If you can hear the dire wolves howling, it’s already too late.
— ANCIENT PROVERB
Erik tipped over and landed on his back as his spirit settled into place. He peered up at the night sky, surrounded on all sides by long swaying grass. His thoughts swirled, and his breath rattled in his chest. How many horrors like this waited undiscovered? The world was a cruel place unsuited to human life. He had thought this thought before, but it never seemed more salient than at this moment.
W-what was that, Patrick asked timidly. He sounded just as traumatized as Erik felt.
“Death,” Erik whispered. He shook his head. No, something worse. He did not know what was worse than death, but he knew it was true after he thought it.
Something worse than death? Patrick stopped, seeming puzzled. How do you mean?
Erik sat up. “I don’t know. I just know that I’m right.” He ran a hand through his hair and added, I’m certain of it. He tried to push that thought away. He had no idea where this certainty came from. It came a little too close to seeming like madness.
Worse, the Celestial Dragon agreed. Its presence trembled within Erik’s mind. The word “worse” was laced with dark strands of dread that pricked like sharp thorns.
It’s afraid, Erik thought. Surprised, he climbed to his feet. The beast had never shown signs of fear before, not in any of its memories that Erik had witnessed, not in any of their interactions. Either it was becoming more human-like, or the woods were just that menacing. Then again nobody could live without fearing something. Could they?
We’re all afraid, but that’s a good thing. Fear is the life-saver. It keeps you awake when the night grows long. We must not run from it. Out here it is the only thing that will keep us from total obliteration.
Erik found himself nodding his head along to Patrick’s words.
Complacency is the actual killer, Patrick continued. The moment we believe we’re in control out here will be the moment before our last breath. The world has no shortage of terrors. There is always something more powerful. He fell into silence for a few seconds. M-my. . . . My father always told me, horrors are like weeds, pull one out and another grows to take its place.
Erik blinked, and looked around. His eyes settled on the pieces of wood he had stacked. “I’m sorry,” he muttered a little reluctantly. “What I said earlier was unkind. You’re dead. Whatever your crimes, whatever your sins, they are now between you and the Eternal Father.”
My crimes, Patrick growled. My sins?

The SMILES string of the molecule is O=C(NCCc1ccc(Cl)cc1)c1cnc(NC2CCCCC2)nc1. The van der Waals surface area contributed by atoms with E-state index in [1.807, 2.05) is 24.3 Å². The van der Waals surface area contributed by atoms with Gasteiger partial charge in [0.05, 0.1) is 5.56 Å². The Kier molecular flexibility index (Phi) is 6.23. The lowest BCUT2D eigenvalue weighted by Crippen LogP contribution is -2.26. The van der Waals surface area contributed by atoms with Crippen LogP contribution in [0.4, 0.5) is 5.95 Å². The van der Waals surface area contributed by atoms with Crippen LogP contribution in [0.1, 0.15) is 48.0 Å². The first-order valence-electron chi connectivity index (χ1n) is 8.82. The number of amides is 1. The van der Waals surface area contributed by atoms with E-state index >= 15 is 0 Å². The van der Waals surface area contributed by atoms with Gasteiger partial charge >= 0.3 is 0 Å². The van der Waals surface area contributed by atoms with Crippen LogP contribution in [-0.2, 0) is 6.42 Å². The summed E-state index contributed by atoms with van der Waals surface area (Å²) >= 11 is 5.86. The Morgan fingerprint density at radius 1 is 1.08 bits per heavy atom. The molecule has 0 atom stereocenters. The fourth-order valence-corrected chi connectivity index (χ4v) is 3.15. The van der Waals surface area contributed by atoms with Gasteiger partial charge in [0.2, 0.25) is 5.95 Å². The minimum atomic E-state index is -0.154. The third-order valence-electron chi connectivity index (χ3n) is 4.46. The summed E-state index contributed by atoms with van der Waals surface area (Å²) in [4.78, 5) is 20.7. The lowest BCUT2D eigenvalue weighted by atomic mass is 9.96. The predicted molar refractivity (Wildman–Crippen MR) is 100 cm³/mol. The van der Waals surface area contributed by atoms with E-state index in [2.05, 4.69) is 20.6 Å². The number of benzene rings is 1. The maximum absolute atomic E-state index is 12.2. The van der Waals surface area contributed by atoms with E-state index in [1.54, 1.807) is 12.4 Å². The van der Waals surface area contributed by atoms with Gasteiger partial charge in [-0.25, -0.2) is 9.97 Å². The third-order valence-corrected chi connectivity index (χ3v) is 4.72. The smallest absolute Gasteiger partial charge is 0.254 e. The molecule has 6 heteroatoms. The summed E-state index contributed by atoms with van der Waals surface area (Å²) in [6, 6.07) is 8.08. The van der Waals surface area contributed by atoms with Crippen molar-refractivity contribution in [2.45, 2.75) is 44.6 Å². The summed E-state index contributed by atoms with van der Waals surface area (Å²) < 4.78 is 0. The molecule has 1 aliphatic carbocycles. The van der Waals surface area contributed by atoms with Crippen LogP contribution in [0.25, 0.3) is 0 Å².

Yes, Erik sighed. Your crimes. Your sins. Unconsciously, he grounded his teeth together. “I’m trying to apologize!” The wind took his voice, carrying it far and wide.
I’m not an idiot, my prince. Patrick laughed. If you’re apologizing it must mean you need something from me. You may think you’re different, but you’re a noble through and through.
“What’s that supposed to mean?” Erik asked, using all of his patience to keep his voice calm. It was necessary that this conflict was resolved in the right way and if at all possible, quickly.
You judge me when you’ve done worse. I’ve heard stories about you. What about what you’ve done to women?
“What I’ve done to women?” Erik repeated out loud. “I said so earlier, but I will say it again. I’ve never forced my way into any women.” The very idea sickens me to my core.
No, you use saccharine words instead. Patrick sounded as if he were shaking a sword at Erik. How many hearts have you broken? How many reputations have you ruined? Are we really so different? The last part came out stained by genuine curiosity. If all the women that you ever laid with were here at this moment and I asked them was their love freely given or was it stolen. How do you think most of them would answer?
When Erik was younger he was fascinated by the idea that at any moment there existed the perfect combination of words to get anyone to do whatever you wanted. The trick was finding the right arrangement. People were like locks and words were like keys. And right now Patrick refused to open. He could only blame himself. He was using the wrong words. The only thing left to do was try to find the right ones.
Erik knelt and picked up a piece of wood from the pile. “What ended up happening to her,” he whispered, “the girl you raped?”
Patrick winced as if struck and began muttering to himself in a voice too small to pick out anything but one word. Christel. . . . Suddenly he stopped, going dead quiet.
“Does she still live?”Erik asked, twirling the stick around his fingers.
I don’t know! Patrick’s yell sounded sweaty and desperate. Exactly the way Erik wanted it to.
The piece of wood spun faster in Erik’s hand, making a whooshing sound as it whipped through the air. You still love her. I hear it in your voice. “Love is a strange thing, isn’t it?” he added. “It makes you weak when you should be strong and strong when you should be weak.”